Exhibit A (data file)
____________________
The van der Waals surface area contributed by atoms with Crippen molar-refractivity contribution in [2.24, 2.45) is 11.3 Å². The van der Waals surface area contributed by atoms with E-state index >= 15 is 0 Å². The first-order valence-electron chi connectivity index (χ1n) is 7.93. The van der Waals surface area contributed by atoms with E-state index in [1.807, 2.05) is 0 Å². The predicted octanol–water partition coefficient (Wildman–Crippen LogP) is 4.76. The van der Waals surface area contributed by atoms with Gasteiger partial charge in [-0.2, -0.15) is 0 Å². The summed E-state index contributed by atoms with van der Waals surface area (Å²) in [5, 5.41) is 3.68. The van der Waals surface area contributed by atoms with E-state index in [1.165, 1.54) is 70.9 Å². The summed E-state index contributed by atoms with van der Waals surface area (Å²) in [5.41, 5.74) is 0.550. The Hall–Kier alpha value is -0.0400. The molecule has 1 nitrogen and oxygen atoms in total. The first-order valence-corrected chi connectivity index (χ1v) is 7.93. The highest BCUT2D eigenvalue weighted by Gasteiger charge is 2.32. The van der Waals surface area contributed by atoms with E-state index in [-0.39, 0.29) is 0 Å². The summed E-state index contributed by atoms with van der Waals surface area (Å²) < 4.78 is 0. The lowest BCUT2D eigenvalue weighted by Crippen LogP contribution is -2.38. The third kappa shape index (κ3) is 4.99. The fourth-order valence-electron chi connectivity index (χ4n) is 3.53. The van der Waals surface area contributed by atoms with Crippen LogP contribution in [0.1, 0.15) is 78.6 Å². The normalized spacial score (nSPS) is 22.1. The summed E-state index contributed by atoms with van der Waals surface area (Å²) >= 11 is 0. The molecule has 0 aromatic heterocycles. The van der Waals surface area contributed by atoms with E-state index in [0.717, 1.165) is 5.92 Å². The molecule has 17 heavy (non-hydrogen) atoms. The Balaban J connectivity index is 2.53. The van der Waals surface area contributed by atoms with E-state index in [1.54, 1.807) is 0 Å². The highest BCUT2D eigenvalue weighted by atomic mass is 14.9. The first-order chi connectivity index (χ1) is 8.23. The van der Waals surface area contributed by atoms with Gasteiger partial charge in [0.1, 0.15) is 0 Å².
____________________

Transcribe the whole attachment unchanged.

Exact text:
The van der Waals surface area contributed by atoms with Crippen molar-refractivity contribution in [2.24, 2.45) is 11.3 Å². The van der Waals surface area contributed by atoms with E-state index >= 15 is 0 Å². The first-order valence-electron chi connectivity index (χ1n) is 7.93. The van der Waals surface area contributed by atoms with E-state index in [1.807, 2.05) is 0 Å². The predicted octanol–water partition coefficient (Wildman–Crippen LogP) is 4.76. The van der Waals surface area contributed by atoms with Gasteiger partial charge in [-0.2, -0.15) is 0 Å². The summed E-state index contributed by atoms with van der Waals surface area (Å²) in [5, 5.41) is 3.68. The van der Waals surface area contributed by atoms with E-state index in [1.165, 1.54) is 70.9 Å². The summed E-state index contributed by atoms with van der Waals surface area (Å²) in [5.41, 5.74) is 0.550. The Hall–Kier alpha value is -0.0400. The molecule has 1 nitrogen and oxygen atoms in total. The first-order valence-corrected chi connectivity index (χ1v) is 7.93. The highest BCUT2D eigenvalue weighted by Gasteiger charge is 2.32. The van der Waals surface area contributed by atoms with E-state index in [-0.39, 0.29) is 0 Å². The summed E-state index contributed by atoms with van der Waals surface area (Å²) < 4.78 is 0. The lowest BCUT2D eigenvalue weighted by Crippen LogP contribution is -2.38. The third kappa shape index (κ3) is 4.99. The fourth-order valence-electron chi connectivity index (χ4n) is 3.53. The van der Waals surface area contributed by atoms with Crippen LogP contribution in [0.1, 0.15) is 78.6 Å². The normalized spacial score (nSPS) is 22.1. The summed E-state index contributed by atoms with van der Waals surface area (Å²) >= 11 is 0. The molecule has 0 aromatic heterocycles. The van der Waals surface area contributed by atoms with E-state index in [0.717, 1.165) is 5.92 Å². The molecule has 17 heavy (non-hydrogen) atoms. The Balaban J connectivity index is 2.53. The van der Waals surface area contributed by atoms with E-state index in [1.54, 1.807) is 0 Å². The highest BCUT2D eigenvalue weighted by atomic mass is 14.9. The first-order chi connectivity index (χ1) is 8.23. The van der Waals surface area contributed by atoms with Gasteiger partial charge in [0.1, 0.15) is 0 Å².